Saturday, May 27, 2023

Climbing One Hill After Another


There is some back and forth over what we count as a "ban" for purposes of conversation--so let's go with "restriction". One parent complained about this poem. One confused parent, who thought it was written by Oprah Winfrey (which right there is a bit of a red flag--no?) And so it was decided on the basis of one opinion that maybe the younger ones would be "confused" or "indoctrinated" by a poem that was read at a presidential inauguration for all the world to hear. 

So, let's talk about the parent--who apologized for promoting the "Protocols of the Elders of Zion", a notorious anti-Semitic hoax that still has a lot of play among a certain set of conspiracy theorists. She admits she's not much of a reader. One could argue what sort of thinker she is. But the point is--she's one person.

And she has the ability as a parent to restrict her own's kids' reading. I can wonder about what sort of strange, unwell bonsai her kids' curiosity might be pruned to as a result. But my own parents pulled messy romance novels and Mad Magazine out of my sweaty little hands as a kid--it was their right. At issue is whether a very few, and possibly very cranky few at that, should have veto power over all the kids' reading. 

After all, just eleven people filed most book bans across the country. Maybe these people need new hobbies, because that sounds like an industry, if not its own agenda.

I can't say age restriction is wholesale bad--I definitely question things of a sexually explicit nature being in the hands of kids and think maturity restrictions do make sense, in context. But, for example, nudity was used as a reason for banning the graphic novel "Maus" in a context that had no sexual conten. And I can see where there are challenges to LGBT+ content on the basis of "sexual references" where nothing is explicit. (I want to put out there that not all "coming of age" novels are for the people who are coming of age themselves, but for people who have also been through it.)  But also, just because something is contentious doesn't mean it's wrong, as in the case of, I dunno, the grand sweep of American history.

Those decision aren't one hill to climb--but one after another. And shouldn't be lightly decided just because school officials can't be bothered to fend off random cranks.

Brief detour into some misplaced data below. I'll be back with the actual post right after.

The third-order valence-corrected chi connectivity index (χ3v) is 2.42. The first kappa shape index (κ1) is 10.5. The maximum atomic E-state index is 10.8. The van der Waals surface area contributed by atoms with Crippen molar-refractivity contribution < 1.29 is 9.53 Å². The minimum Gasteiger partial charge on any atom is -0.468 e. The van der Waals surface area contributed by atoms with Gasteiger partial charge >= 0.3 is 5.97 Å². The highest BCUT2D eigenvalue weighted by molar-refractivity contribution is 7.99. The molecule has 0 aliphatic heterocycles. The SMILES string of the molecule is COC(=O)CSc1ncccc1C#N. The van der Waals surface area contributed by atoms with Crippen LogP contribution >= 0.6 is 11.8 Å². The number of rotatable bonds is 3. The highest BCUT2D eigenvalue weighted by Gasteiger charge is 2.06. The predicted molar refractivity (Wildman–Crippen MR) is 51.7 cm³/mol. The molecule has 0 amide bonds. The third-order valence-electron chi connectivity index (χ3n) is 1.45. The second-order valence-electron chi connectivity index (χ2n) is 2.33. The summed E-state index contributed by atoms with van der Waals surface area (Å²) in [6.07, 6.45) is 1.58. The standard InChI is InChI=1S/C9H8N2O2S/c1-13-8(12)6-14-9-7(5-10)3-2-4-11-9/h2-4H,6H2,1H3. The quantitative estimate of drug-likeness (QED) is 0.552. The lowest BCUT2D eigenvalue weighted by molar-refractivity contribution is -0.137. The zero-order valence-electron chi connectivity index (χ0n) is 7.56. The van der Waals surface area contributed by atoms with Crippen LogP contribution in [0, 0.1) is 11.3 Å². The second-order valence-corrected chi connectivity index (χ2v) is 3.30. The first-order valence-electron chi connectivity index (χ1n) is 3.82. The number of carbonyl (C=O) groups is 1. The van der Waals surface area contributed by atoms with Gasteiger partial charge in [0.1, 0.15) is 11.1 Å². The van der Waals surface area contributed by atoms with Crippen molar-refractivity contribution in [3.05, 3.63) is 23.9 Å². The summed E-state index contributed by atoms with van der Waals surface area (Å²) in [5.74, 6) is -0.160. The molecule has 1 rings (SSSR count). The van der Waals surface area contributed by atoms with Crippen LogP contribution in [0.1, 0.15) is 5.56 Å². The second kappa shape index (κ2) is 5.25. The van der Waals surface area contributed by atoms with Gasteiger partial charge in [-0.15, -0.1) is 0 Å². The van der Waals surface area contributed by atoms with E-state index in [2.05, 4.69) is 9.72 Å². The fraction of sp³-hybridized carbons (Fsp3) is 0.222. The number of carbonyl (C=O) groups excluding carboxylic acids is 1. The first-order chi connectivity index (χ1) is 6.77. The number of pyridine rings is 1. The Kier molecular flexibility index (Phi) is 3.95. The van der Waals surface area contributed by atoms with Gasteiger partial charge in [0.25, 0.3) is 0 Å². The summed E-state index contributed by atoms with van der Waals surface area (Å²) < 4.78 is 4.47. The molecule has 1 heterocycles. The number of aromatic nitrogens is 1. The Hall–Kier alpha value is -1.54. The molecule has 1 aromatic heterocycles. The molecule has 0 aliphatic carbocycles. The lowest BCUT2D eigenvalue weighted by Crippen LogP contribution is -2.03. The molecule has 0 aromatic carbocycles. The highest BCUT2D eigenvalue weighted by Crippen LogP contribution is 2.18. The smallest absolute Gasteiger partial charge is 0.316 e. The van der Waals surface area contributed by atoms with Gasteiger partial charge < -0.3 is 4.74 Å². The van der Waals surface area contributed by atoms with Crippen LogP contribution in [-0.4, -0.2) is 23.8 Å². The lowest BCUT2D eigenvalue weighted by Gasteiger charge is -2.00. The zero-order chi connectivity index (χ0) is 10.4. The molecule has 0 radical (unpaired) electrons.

It doesn't escape my notice, though, that Florida's Governor and recently-announced presidential candidate Ron DeSantis seems to take the side of the cranks--are we, the good, the actual parents, the concerned parties here, not a Silent Majority roused into--oh heck, let me snip his words, here:

“They don’t want the parents involved in education because they view you as an impediment to their ideological agenda,” DeSantis told the Florida parent educators association homeschool convention in Orlando.

“They view you as an impediment to their ability to indoctrinate kids with their beliefs and their agendas. I’m sorry, I choose our beliefs as parents over the beliefs of the ideological left.

“We want parents to be armed with the ability to make sure their kids are in a safe environment, and yet you have narrative, and you have the left trying to jam this in.”

The Left are never parents themselves, only ideologues. Books are tools of indoctrination for an agenda. Of course, he's talking to homeschool parents--but why do they even care what other folks' kids are reading since they've already appointed themselves the gatekeepers for their own kids? If people who are, say, neo-Confederates or anti-Semites or Flat Earthers or anti-vaxx conspiracy theorists or White Supremacists or Christian nationalists hi-jack the curriculum of public schools, isn't that indoctrination, too? And shouldn't parents worry about that, as well?

It's not a simple subject, and I promise you, I don't think I have all the answers--but Ron DeSantis doesn't and Daily Salinas doesn't and those eleven busybodies out there don't either. And that's why looking at things together, book by book and sometimes parents making their own decisions for their own kids (and not everyone else's) is the series of hills we can deal with, without anyone having to die on any particular one.


Jimmy T said...

I remember that poem. I thought it was brilliant. I remember her reading it for all the world to see. The poem seemed designed to be uplifting. I can't imagine why anyone would be offended, but small minded and petty people live amongst us...

Ten Bears said...

I think we all know why Maus was banned ...

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